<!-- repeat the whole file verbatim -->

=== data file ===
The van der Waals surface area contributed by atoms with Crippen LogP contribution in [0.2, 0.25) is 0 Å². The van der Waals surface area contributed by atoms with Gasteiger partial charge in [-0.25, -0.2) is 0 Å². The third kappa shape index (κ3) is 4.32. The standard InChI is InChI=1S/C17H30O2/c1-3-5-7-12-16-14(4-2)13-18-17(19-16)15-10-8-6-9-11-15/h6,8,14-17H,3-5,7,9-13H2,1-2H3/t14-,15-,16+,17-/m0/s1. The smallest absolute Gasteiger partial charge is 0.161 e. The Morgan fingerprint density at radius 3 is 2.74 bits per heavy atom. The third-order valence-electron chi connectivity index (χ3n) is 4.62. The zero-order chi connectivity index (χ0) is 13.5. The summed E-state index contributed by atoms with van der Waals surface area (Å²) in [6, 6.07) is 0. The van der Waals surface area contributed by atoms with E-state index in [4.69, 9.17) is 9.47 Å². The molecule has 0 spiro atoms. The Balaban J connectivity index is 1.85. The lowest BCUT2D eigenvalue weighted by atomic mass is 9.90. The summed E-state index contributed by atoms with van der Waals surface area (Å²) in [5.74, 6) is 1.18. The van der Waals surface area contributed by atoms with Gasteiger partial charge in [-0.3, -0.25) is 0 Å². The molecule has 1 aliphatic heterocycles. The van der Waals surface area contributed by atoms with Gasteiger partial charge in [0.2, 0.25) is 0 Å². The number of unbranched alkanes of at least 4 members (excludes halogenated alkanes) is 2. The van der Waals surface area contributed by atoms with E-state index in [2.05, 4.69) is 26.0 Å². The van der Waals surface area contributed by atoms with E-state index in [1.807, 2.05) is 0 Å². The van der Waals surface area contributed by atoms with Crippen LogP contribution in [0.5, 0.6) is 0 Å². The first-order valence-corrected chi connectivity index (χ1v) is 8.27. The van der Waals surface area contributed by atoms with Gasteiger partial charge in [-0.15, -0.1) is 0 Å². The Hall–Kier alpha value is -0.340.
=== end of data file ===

The van der Waals surface area contributed by atoms with Crippen LogP contribution in [0.2, 0.25) is 0 Å². The van der Waals surface area contributed by atoms with Gasteiger partial charge in [-0.25, -0.2) is 0 Å². The third kappa shape index (κ3) is 4.32. The standard InChI is InChI=1S/C17H30O2/c1-3-5-7-12-16-14(4-2)13-18-17(19-16)15-10-8-6-9-11-15/h6,8,14-17H,3-5,7,9-13H2,1-2H3/t14-,15-,16+,17-/m0/s1. The smallest absolute Gasteiger partial charge is 0.161 e. The Morgan fingerprint density at radius 3 is 2.74 bits per heavy atom. The third-order valence-electron chi connectivity index (χ3n) is 4.62. The zero-order chi connectivity index (χ0) is 13.5. The summed E-state index contributed by atoms with van der Waals surface area (Å²) in [6, 6.07) is 0. The van der Waals surface area contributed by atoms with E-state index in [4.69, 9.17) is 9.47 Å². The molecule has 0 spiro atoms. The Balaban J connectivity index is 1.85. The lowest BCUT2D eigenvalue weighted by atomic mass is 9.90. The summed E-state index contributed by atoms with van der Waals surface area (Å²) in [5.74, 6) is 1.18. The van der Waals surface area contributed by atoms with Gasteiger partial charge in [-0.3, -0.25) is 0 Å². The molecule has 1 aliphatic heterocycles. The van der Waals surface area contributed by atoms with Gasteiger partial charge in [0.2, 0.25) is 0 Å². The number of unbranched alkanes of at least 4 members (excludes halogenated alkanes) is 2. The van der Waals surface area contributed by atoms with E-state index in [2.05, 4.69) is 26.0 Å². The van der Waals surface area contributed by atoms with E-state index in [1.807, 2.05) is 0 Å². The van der Waals surface area contributed by atoms with Crippen LogP contribution in [0.5, 0.6) is 0 Å². The first-order valence-corrected chi connectivity index (χ1v) is 8.27. The van der Waals surface area contributed by atoms with Gasteiger partial charge in [-0.15, -0.1) is 0 Å². The Hall–Kier alpha value is -0.340.